Subject: Re: OPFR ("Outer-Parenthesis-Free REPL") released
From: (Rob Warnock)
Date: Mon, 09 Mar 2009 08:06:47 -0500
Newsgroups: comp.lang.lisp
Message-ID: <>
Evans Winner  <> wrote:
| (Rob Warnock) writes:
| > To recap: OPFR ("Outer-Parenthesis-Free REPL") is a
| > meme/pattern/library(?)  for a reader that wraps a set
| > of parens around whatever the user types and then passes
| > that to EVAL (then PRINTs & LOOPs).
| What is this used for?  I have thought that this kind of
| thing would be a nice feature in a lisp-based command language.

Yup, if you qualify that with "domain-specific", that's exactly what
it provides. You can search for the sveeral previous tiems I've talked
about it here, but briefly, OPFR is intended for making domain-specific
"command languages" that happen to be written in CL, via the simple trick
of providing parens around each input line and then calling EVAL. To make
sure that the end user seldom (if ever) needs to type a real Lisp sexp,
one should also provide sufficient pre-defined domain-specific functions
that can take simple constant arguments [though possibly allowing optional
and keyword args], so that users rarely need to type parens.

But because the "command language" is *such* a thin shim over the
CL REPL, the full power of CL is instantly available to "power users"
who want to do more than the application designer initially provided
them in the pre-defined functions. E.g., suppose you have written a
hardware test control program (call it HTC), and have provided a few
"commands" (functions) such as RESET-BOARD, RELOAD-BOARD, & START-BOARD:

    htc> reset-board 3
    htc> reload-board 3 chip 17 file "foo.bin"
    htc> start-board 3

A power user will quickly [or slowly, whatever] pester you and
learn that they can write:

    htc> loop for b in boards do (reset-board b)

Pretty soon, they're writing nasty/fun stuff like this:

    htc> (loop for b in boards do
	   (loop for c in chips do
	     (reset-board b)
	     (reload-board b chip c file (format nil "foo-~d-~d.bin" b c))
	     (start-board b)))

and then realizing they can put such things into their own scripts with:

    $ cat my-script
    #!/usr/bin/env htc
    (loop for b in boards do
      (loop for c in chips do
	(reset-board b)
	(reload-board b chip c file (format nil "foo-~d-~d.bin" b c))
	(start-board b)))

And for the ones who're not quite so eager, you just make sure that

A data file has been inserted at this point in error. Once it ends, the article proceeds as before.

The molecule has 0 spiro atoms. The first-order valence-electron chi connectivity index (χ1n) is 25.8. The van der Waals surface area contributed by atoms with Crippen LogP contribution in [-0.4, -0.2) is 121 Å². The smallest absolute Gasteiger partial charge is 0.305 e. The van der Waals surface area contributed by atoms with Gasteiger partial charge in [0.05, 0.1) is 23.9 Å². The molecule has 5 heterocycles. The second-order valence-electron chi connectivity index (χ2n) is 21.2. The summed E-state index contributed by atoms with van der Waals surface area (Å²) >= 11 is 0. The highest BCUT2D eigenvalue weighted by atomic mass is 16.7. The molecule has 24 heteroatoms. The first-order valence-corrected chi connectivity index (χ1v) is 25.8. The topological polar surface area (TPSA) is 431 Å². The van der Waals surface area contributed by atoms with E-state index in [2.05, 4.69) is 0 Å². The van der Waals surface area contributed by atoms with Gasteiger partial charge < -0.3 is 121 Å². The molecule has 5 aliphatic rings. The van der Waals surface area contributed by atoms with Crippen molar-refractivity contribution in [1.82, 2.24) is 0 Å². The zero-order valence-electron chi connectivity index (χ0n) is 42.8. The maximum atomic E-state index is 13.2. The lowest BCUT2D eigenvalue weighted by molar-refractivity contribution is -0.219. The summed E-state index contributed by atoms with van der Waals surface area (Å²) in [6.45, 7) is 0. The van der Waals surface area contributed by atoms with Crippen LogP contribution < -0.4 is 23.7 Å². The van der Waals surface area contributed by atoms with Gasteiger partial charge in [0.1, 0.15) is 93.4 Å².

your "htc" program is written so that when run with no arguments one
gets an OPFR REPL, but when run with args it takes them as one "command"
on the line. Then instead of typing this:

    $ htc
    htc> reset-board 3
    htc> reload-board 3 chip 17 file "foo.bin"
    htc> start-board 3
    htc> ^D

the "half-power users" will type this to the shell [yes, there's that
bit of nastiness about single-quoting the double quotes -- oh, well!]:

    $ htc reset-board 3
    $ htc reload-board 3 chip 17 file '"foo.bin"'
    $ htc start-board 3

and the "3/4-power users" will write scripts like this:

    $ cat my-script
    for b in `cat boards`
    do for c in `cat chips`
       do htc reset-board $b
          htc reload-board $b chip 17 file "\"foo-$b-$c.bin\""
          htc start-board $b

| For that matter, a really feature-full such command language seems
| like it would be an easy thing for those we-have-to-make-lisp-more-
| popular people to come up with.

1. Note: I'm *NOT* one of thos "we-have-to-make-lisp-more-popular" people.
   I'm quite willing for it to remain a "secret weapon" [albeit an open
   secret].  ;-}  ;-}

   I just want to be *permitted* to use Lisp to write little domain-specific
   apps that other people in my work environment will need to run from time
   to time. Using OPFR as the interface permits just enough reduction in
   the ambient parenthephobia for using CL to be tolerated.

2. Since in practice you can get >90% of what is needed for command-line
   apps from OPFR plus a handful of domain-specific functions, there's
   no benefit in wasting time on developing a "really feature-full command
   language". The few power users who could benefit from the "features"
   can just be taught to use the full CL EVAL.

| Not that I'm volunteering, because, you know, people can just roll
| their own if they need it.

Exactly, which is why OPFR is more a "meme" or "pattern", rather than
a "library". I don't really expect anyone to use it for anything serious
without whacking on it a bit to make it fit their own local requirements.


Rob Warnock			<>
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